The powdered, air dried root bark (500 g) was extracted consecutively for 48 h at room temperature with petroleum ether, dichloromethane and ethanol and the extracts dried in vacuo. The dichloromethane extract (8.81 g) was further fractionated by vacuum liquid chromatography (VLC) over silica gel, eluting with n-hexane containing increasing amounts of ethyl acetate yielding 11 fractions. The first two fractions (ethyl acetate:n-hexane 2.5:97.5; 10:90) contained less polar compounds that could not be separated using the available chromatographic materials. VLC fraction 3 was subjected to column chromatography eluting with 2.5% ethyl acetate in petroleum ether to give compound 3 (13.3 mg) as a yellow oil and compound 4 (17.7 mg) as a pale yellow oil.  TLC analysis indicated that VLC fractions 4 and 5 contained a similar compound as a major constituent. Thus, column chromatography on each fraction separately eluting with 2.5% ethyl acetate in petroleum ether yielded compound 1 (143 mg).  Compound 2 (29.5 mg) was obtained by column chromatography from VLC fraction 7 eluting with petroleum ether and from fraction 8, eluting with 10% ethyl acetate in petroleum ether. Purification was achieved by recrystallization from petroleum ether.

Identification of compounds

Infrared spectra were recorded on a Shimadzu IR-435 spectrophotometer. Samples were prepared as chloroform solutions. Mass spectra were recorded under chemical ionization conditions at 70 eV. 1H NMR spectra were recorded on a Bruker spectrometer operating at 300 MHz using CDCl3, CD3OD or DMSO as solvents. Chemical shifts are given in δ-values relative to internal standard TMS (δ = 0). 13C NMR spectra were recorded on a spectrometer operating at 75 MHz and CDCl3, CD3OD.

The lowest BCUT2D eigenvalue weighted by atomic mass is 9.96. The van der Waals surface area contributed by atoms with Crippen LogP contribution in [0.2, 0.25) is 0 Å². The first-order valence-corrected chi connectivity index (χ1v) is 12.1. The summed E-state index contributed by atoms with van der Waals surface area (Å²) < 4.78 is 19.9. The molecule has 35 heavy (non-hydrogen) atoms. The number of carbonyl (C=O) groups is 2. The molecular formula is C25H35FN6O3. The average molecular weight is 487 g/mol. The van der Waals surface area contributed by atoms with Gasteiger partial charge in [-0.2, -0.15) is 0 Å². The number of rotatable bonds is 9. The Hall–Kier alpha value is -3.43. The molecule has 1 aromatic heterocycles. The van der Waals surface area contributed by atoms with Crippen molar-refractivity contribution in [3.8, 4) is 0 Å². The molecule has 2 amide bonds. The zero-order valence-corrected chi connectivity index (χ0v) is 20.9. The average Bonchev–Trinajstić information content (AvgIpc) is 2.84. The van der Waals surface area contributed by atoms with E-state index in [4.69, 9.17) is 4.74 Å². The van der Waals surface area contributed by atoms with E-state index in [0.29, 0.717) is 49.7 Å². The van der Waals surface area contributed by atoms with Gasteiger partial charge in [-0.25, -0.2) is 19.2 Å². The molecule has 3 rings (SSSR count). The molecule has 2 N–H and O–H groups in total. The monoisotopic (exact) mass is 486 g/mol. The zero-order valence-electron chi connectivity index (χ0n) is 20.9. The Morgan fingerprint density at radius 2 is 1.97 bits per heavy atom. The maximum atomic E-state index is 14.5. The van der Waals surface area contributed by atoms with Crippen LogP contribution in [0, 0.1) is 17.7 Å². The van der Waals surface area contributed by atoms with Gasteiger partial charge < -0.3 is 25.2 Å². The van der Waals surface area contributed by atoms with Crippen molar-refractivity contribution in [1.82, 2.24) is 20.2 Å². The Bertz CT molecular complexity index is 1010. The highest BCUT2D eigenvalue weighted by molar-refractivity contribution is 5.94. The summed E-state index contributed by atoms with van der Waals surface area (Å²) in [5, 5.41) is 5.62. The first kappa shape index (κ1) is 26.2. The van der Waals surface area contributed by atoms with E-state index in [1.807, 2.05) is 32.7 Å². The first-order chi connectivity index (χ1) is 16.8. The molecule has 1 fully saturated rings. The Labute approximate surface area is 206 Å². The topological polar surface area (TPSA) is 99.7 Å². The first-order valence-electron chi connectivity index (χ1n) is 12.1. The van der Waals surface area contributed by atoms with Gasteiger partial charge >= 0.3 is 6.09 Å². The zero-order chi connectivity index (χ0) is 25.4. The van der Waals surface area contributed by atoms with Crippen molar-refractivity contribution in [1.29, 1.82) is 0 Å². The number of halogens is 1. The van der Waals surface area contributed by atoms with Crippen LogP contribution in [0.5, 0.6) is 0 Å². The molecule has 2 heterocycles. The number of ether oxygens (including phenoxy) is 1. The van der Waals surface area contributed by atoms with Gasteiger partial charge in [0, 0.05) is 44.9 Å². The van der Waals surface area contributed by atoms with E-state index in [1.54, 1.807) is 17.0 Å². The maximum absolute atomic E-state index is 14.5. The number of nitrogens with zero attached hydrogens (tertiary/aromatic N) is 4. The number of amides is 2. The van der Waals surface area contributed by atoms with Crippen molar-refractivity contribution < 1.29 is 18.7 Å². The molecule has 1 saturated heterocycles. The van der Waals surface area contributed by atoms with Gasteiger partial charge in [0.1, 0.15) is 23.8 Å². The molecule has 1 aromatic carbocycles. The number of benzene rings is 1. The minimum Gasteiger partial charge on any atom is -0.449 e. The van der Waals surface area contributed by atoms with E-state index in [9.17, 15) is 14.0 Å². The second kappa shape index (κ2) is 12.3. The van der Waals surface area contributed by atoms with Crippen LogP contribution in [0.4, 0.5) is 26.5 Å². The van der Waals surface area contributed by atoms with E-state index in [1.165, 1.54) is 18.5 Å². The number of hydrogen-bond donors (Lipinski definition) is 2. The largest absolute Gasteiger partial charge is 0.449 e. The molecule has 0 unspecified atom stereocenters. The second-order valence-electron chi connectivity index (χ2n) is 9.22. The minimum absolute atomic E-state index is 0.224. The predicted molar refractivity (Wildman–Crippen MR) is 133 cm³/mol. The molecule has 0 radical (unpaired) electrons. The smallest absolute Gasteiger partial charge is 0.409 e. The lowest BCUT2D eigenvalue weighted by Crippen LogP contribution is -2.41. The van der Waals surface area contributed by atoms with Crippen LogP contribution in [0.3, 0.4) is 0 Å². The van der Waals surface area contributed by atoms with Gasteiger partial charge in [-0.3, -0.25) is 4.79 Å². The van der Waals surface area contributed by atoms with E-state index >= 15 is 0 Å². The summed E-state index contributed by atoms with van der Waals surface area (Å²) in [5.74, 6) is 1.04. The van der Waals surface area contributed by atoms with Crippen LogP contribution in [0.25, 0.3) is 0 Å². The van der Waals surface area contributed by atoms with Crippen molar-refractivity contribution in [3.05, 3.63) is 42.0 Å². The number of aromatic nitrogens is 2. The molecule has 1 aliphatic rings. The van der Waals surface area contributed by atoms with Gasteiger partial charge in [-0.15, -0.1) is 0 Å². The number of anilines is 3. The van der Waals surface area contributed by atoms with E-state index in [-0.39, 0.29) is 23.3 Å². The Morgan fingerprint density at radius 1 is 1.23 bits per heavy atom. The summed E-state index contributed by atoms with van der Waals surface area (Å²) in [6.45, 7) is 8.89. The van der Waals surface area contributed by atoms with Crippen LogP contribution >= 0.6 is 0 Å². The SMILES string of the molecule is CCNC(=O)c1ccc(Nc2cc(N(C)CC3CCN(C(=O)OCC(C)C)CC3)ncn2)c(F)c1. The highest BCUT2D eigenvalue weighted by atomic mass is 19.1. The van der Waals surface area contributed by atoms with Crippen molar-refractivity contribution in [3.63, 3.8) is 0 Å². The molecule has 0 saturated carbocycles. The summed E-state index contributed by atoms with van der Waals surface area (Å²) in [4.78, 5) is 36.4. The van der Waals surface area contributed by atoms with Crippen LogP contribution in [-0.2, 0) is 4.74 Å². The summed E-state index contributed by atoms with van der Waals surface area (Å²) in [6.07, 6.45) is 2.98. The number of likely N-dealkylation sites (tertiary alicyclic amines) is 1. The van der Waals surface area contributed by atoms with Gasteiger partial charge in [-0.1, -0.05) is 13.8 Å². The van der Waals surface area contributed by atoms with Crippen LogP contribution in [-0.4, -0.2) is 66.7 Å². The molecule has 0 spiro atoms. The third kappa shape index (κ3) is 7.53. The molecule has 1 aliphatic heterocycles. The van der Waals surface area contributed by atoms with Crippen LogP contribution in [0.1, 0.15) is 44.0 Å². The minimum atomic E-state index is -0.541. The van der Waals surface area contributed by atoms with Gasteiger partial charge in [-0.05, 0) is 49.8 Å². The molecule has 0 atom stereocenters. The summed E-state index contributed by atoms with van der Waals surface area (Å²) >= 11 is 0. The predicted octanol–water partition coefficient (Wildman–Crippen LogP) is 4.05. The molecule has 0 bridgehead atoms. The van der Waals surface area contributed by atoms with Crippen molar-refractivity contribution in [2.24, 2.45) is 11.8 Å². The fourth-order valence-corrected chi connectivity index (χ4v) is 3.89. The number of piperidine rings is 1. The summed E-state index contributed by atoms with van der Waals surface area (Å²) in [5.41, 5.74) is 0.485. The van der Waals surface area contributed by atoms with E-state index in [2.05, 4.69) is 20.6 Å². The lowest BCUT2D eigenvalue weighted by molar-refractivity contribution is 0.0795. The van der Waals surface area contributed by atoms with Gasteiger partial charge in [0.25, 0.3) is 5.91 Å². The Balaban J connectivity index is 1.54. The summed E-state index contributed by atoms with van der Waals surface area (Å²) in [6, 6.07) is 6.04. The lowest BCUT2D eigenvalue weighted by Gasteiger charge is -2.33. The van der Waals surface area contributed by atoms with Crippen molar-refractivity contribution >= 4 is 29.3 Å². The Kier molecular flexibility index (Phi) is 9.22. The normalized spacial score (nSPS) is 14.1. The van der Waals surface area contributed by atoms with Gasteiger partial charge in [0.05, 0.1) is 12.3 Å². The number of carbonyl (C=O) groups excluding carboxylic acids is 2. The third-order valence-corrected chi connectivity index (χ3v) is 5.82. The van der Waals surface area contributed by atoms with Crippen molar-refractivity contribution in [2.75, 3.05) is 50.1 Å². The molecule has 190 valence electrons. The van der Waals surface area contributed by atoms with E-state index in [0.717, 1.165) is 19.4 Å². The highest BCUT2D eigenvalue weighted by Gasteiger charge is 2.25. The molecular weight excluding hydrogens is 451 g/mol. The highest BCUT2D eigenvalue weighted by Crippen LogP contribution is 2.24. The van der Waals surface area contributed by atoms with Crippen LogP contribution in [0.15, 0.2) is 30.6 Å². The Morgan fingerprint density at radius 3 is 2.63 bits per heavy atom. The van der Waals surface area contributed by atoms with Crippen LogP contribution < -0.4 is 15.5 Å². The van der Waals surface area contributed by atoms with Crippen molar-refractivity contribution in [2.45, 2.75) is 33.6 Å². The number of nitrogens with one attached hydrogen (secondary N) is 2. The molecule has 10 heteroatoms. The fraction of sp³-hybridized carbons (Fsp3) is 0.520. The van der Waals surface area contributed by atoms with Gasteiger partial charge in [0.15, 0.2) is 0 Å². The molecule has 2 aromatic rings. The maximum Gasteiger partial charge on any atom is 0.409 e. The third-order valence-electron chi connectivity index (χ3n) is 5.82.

Antimicrobial tests  

Staphylococcus aureus (NCTC 6571), Escherichia coli (NCTC 10418), Pseudomonas aeruginosa (NCTC 0031), and 4 fungi, Candida albicans (Strain HG 392), local strains of Aspergillus niger, Aspergillus fumigatus and a Penicillium species were generously supplied by the Department of Microbiology and Immunology, Muhimbili University College of Health Sciences.  Testing was done using the disk diffusion method (Singh et al., 2002).  Thus, filter paper discs (Whatman No. 1; 5 mm diameter) were impregnated with crude extracts (10 mg/disc) or standard drugs (20 μg/disc ampicillin, 10 μg/disc gentamicin; for bacteria) and ketoconazole (20 μg/disc; for fungi), and the discs overlayed on Mueller Hinton agar plates (for bacteria) or Saborauld’s dextrose agar plates (for fungi). The plates were incubated at 37 O C, for 24 h in the case of bacteria and Candida and for 48 h in the case of the other fungi.  The discs were tested in triplicate, including one with a solvent blank and 3 for the standard drugs. Inhibition zones were calculated as the difference between disc diameter (5 mm) and the diameters of inhibition (Hewitt and Vincent, 1989). The mean inhibition zones were used to calculate the Activity Index (AI). The Activity index was calculated as the mean inhibition zone for test sample divided by the mean inhibition zone for the standard drug (Singh et al., 2002).